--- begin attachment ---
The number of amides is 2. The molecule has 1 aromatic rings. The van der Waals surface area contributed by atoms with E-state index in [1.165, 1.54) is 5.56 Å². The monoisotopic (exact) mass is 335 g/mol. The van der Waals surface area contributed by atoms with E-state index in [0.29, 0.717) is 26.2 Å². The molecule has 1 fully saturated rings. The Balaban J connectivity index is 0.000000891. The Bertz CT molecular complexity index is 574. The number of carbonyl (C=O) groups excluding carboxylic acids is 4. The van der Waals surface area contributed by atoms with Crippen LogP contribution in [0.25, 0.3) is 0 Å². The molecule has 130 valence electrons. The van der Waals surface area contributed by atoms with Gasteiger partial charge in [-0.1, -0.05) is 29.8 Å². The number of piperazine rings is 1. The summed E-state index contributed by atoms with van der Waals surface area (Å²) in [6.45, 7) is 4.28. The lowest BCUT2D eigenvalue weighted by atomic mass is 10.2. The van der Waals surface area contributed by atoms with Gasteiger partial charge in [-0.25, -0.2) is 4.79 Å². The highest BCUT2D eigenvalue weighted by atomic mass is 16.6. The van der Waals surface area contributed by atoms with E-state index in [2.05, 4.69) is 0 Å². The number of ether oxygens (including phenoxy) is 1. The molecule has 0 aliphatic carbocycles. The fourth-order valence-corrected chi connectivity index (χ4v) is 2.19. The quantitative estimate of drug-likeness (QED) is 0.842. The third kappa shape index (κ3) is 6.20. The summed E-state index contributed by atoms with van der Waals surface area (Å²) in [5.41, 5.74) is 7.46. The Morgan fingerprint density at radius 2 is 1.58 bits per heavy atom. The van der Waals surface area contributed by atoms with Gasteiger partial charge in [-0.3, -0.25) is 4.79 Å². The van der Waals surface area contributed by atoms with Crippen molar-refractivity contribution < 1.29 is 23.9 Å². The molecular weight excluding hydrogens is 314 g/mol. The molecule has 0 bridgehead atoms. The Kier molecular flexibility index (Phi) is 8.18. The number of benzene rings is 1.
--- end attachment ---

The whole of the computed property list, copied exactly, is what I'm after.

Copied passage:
The number of amides is 2. The molecule has 1 aromatic rings. The van der Waals surface area contributed by atoms with E-state index in [1.165, 1.54) is 5.56 Å². The monoisotopic (exact) mass is 335 g/mol. The van der Waals surface area contributed by atoms with E-state index in [0.29, 0.717) is 26.2 Å². The molecule has 1 fully saturated rings. The Balaban J connectivity index is 0.000000891. The Bertz CT molecular complexity index is 574. The number of carbonyl (C=O) groups excluding carboxylic acids is 4. The van der Waals surface area contributed by atoms with Crippen LogP contribution in [0.25, 0.3) is 0 Å². The molecule has 130 valence electrons. The van der Waals surface area contributed by atoms with Gasteiger partial charge in [-0.1, -0.05) is 29.8 Å². The number of piperazine rings is 1. The summed E-state index contributed by atoms with van der Waals surface area (Å²) in [6.45, 7) is 4.28. The lowest BCUT2D eigenvalue weighted by atomic mass is 10.2. The van der Waals surface area contributed by atoms with Gasteiger partial charge in [-0.25, -0.2) is 4.79 Å². The highest BCUT2D eigenvalue weighted by atomic mass is 16.6. The van der Waals surface area contributed by atoms with E-state index in [2.05, 4.69) is 0 Å². The number of ether oxygens (including phenoxy) is 1. The molecule has 0 aliphatic carbocycles. The fourth-order valence-corrected chi connectivity index (χ4v) is 2.19. The quantitative estimate of drug-likeness (QED) is 0.842. The third kappa shape index (κ3) is 6.20. The summed E-state index contributed by atoms with van der Waals surface area (Å²) in [5.41, 5.74) is 7.46. The Morgan fingerprint density at radius 2 is 1.58 bits per heavy atom. The van der Waals surface area contributed by atoms with Gasteiger partial charge in [-0.3, -0.25) is 4.79 Å². The van der Waals surface area contributed by atoms with Crippen molar-refractivity contribution < 1.29 is 23.9 Å². The molecular weight excluding hydrogens is 314 g/mol. The molecule has 0 bridgehead atoms. The Kier molecular flexibility index (Phi) is 8.18. The number of benzene rings is 1.